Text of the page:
This delightful working dog is sitting near while I wait for my plane to Phoenix; I am traveling to Sedona today for a weekolong meditation and study retreat. As part of the retreat, I will take myself away from phone, internet, and email. The airport, though, cries out for electronic communication.
It astonishes me how much time is spent complaining that it is hot. It is July, and I live south of the Mason-Dixon Line. Much of what gives rise to the complaints has to do with trying to dress in accordance with traditional office dress, being active according to some preconceived exercise routine, and wanting to eat heavy food from a diet based on habit rather than season.
Yes. It is hot, and being hot can be uncomfortable, especially if we try to fight it.
If we wear loose, light clothing, exercise less vigorously and only in the morning or after the heat of the day has waned, and eat lightly of the fruits of the season, then we can experience less discomfort. We also then can better open to the delights of the heat–stretchier muscles, a call to stillness, and chilled watermelon are a few things that make summer a joy for me.
I received a half dozen emails over the past week from various sources inviting me to think about what Independence Day, and correlatively, the Bill of Rights and the Constitution, mean to me? What does the Bill of Rights mean to a progressive, feminist, environmentalist (contrasted, for example, with someone whose life passion is to prove that true freedom is the right to carry a gun)?
When was the last time you thought about the Bill of Rights? What does it mean to you? Does it have a different meaning for you as an individual and you than as part of a collective?
The other day I was telling one of my regulars that I’d described the group house practice as starting with receiving darshan — receiving sacred knowledge, sitting in the presence of the divine embodied in a great being — from Uma and Sully, who wait downstairs for the students to arrive and expect a petting before everyone goes upstairs to practice.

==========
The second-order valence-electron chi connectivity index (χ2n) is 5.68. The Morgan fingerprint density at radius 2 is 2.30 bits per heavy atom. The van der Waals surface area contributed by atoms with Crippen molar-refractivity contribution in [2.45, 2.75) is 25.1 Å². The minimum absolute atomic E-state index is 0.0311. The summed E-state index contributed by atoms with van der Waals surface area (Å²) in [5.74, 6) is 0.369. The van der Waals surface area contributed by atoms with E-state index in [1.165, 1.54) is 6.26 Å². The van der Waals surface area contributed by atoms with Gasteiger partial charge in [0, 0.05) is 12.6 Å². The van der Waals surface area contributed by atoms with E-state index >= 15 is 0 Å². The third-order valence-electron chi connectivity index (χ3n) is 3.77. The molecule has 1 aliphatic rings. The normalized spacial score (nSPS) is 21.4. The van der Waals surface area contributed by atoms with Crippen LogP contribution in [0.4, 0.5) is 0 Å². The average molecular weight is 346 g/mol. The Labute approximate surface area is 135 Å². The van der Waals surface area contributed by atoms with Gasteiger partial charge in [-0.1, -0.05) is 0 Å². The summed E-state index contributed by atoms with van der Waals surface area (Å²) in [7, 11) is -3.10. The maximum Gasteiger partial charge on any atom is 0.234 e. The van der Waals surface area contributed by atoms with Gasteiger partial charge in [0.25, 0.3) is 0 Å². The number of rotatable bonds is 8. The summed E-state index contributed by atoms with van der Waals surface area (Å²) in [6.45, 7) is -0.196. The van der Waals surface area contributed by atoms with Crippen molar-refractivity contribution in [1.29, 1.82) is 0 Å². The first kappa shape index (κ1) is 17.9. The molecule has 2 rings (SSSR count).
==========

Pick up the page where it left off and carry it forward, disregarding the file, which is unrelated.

” Is it darshan or puja [performance of ritual worship]?” my student asked. The two are intertwined. We naturally offer our gratitude and worship for those in whom we recognize the divine and from whom we learn to know the sacred.
What would our lives be like if we treated all our encounters and relationships as both darshan and puja, if we came to each person and being open to receiving a glimpse of the divine and the knowledge the divine imparts and approached each encounter as an opportunity to make puja, to formally act with reverence? The cats certainly expect it.
This fountain is at the main entrance (not on the Mall, but around the corner) to the Department of Labor. It is only on every once and a while, and I do not usually use this entrance, so the fountain is not a main part of my relationship to the building.
One day, a couple of years ago, when I was sitting quietly near the fountain to get some soothing energy from the sound of the water and being outside, I thought about how much it resembled a shiva lingam. Was I seeing symbols that were not intended? Was the artist pulling one over on the government by submitting a design that carried symbolism that, in 1974, would not have been acceptable to many in charge? Was the symbolism there and understood when the design was permitted to be implemented? Do the answers to any of those questions matter with the fountain and all its imagery present in all its effusion?